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K. Kirita

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    P1.01 - Poster Session/ Treatment of Advanced Diseases – NSCLC (ID 206)

    • Event: WCLC 2015
    • Type: Poster
    • Track: Treatment of Advanced Diseases - NSCLC
    • Presentations: 1
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      P1.01-022 - Radiologic Features of Advanced ALK-Rearranged Lung Cancer (ID 995)

      09:30 - 17:00  |  Author(s): K. Kirita

      • Abstract
      • Slides

      Reportedly, the radiologic features of most primary resectable lung cancers harboring an anaplastic lymphoma kinase (ALK)-fusion do not exhibit a ground-glass opacity (GGO) component when viewed using CT. However, little is known about the features of advanced ALK-rearranged lung cancer.

      The radiologic features of 21 advanced ALK-positive lung cancers treated at the National Cancer Center Hospital East between January 2012 and June 2014 were retrospectively investigated. ALK-fusion was confirmed using IHC and FISH or RT-PCR methods. The primary tumor’s diameter and characteristics (i.e., presence of a GGO component, notch, spiculation, and pleural indentation) as viewed using CT and the SUVmax observed using PET before treatment were evaluated. The radiologic features of 181 EGFR/ALK-negative non-sq NSCLCs treated during the same period were also evaluated as a control group. In addition, sites of distant metastases were evaluated.

      The median age of patients with ALK-positive lung cancer was 58 years (range, 25-83 years). Of the 21 patients, 8 (39%) were female and 11 (52%) were never-smokers. The proportion of primary tumors smaller than 3 cm was significantly higher among the ALK-positive tumors than among the EGFR/ALK-negative tumors (48% vs. 21%, P = 0.01). Notches (71% vs. 41%, P = 0.01) and pleural indentations (81% vs. 55%, P = 0.03) were significantly more common among the ALK-positive tumors than among the EGFR/ALK-negative tumors. No significant differences in peripheral GGO (4.8% vs. 6.1%, P = 1.00) and spiculation (71.4% vs. 54.7%, P = 0.17) were observed. The median SUVmax values of the primary tumors were not significantly different (9.33 [range 4.56-28.81] vs. 10.54 [range 1.20-38.18], P = 0.91). Regarding the sites of distant metastases, liver (33% vs. 8%, P < 0.03) and pleural dissemination (48% vs. 24%, P = 0.03) were more frequent among patients with ALK-positive tumors than among patients with EGFR/ALK-negative tumors.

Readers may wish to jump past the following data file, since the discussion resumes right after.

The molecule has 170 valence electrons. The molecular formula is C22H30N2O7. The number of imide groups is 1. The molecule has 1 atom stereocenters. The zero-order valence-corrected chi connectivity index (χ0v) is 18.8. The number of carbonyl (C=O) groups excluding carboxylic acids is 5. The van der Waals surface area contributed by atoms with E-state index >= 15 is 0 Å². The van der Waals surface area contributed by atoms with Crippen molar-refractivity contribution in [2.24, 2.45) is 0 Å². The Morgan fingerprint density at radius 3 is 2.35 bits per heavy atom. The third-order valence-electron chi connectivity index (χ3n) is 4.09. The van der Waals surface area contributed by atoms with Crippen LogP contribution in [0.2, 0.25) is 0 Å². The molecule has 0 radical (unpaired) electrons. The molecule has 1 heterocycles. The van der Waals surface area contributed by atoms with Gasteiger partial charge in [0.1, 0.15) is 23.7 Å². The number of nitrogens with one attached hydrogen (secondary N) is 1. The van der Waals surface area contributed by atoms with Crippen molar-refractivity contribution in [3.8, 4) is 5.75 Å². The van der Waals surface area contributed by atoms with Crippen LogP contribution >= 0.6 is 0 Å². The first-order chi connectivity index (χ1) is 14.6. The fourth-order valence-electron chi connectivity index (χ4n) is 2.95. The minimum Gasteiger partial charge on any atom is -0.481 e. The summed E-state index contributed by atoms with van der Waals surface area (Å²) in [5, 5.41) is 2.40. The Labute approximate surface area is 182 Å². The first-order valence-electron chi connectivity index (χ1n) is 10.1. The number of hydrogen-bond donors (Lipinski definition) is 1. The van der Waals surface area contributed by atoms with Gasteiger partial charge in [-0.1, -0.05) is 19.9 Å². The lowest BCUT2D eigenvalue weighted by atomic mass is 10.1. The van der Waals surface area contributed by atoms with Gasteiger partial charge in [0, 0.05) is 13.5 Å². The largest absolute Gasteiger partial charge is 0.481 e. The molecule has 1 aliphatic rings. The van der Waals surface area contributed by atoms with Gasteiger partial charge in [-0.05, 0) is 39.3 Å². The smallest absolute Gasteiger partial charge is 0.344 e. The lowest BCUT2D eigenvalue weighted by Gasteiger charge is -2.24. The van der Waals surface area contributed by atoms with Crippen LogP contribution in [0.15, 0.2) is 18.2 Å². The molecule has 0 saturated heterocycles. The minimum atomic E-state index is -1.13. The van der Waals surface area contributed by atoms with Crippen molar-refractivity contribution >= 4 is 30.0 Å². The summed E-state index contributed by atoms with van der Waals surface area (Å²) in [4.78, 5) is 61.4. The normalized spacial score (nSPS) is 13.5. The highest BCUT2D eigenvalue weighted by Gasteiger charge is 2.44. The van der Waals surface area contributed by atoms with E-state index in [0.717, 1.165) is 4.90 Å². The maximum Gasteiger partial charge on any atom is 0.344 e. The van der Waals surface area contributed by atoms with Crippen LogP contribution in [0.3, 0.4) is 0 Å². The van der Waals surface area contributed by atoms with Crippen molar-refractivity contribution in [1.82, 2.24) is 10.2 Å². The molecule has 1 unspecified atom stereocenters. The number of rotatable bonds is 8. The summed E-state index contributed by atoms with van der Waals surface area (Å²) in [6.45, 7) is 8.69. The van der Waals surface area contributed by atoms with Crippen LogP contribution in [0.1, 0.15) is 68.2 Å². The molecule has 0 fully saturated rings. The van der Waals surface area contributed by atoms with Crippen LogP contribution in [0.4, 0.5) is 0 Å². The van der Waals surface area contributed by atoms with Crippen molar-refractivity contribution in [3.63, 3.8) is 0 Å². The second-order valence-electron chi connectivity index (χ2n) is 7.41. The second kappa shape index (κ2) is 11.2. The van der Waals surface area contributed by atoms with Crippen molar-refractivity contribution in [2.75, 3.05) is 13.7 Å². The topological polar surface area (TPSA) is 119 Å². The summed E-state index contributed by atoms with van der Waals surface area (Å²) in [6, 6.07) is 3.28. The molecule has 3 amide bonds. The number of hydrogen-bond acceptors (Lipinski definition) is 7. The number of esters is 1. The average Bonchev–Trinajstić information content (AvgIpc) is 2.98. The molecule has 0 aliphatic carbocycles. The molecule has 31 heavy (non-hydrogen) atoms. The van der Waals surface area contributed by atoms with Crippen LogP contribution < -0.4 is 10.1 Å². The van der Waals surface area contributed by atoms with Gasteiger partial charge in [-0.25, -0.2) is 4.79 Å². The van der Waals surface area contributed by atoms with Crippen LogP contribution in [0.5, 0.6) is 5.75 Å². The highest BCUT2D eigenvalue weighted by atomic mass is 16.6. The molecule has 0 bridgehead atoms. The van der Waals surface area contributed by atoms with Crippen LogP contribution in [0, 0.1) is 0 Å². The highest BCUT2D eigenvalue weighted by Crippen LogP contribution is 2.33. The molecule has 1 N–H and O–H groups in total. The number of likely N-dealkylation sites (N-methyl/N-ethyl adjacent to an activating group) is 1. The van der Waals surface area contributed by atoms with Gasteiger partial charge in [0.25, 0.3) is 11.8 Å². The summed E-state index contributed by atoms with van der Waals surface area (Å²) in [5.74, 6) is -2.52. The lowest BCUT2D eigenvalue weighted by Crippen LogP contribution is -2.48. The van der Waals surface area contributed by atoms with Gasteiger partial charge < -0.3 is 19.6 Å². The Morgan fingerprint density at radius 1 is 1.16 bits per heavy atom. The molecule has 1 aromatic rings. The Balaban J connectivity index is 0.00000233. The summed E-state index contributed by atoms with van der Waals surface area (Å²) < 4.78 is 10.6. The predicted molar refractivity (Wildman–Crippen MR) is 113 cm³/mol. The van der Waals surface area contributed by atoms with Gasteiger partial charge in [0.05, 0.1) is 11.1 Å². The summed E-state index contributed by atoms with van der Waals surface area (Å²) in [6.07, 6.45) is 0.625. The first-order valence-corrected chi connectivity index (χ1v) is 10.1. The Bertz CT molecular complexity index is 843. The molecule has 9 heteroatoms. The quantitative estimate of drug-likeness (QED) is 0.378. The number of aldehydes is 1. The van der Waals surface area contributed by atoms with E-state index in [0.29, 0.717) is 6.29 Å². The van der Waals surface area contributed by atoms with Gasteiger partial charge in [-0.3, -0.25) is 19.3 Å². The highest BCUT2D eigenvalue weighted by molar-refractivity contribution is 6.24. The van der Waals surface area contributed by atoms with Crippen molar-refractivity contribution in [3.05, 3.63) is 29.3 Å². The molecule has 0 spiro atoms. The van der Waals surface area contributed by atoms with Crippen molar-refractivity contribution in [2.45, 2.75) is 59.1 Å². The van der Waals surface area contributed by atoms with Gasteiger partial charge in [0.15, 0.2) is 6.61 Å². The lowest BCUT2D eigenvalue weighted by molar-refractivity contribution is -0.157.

We identified the radiologic features of advanced ALK-positive lung cancer, which include smaller-sized primary tumors and higher frequencies of notch and pleural indentation, compared with EGFR/ALK-negative tumors. These findings might be useful for the selection of patients with advanced ALK-positive lung cancer.

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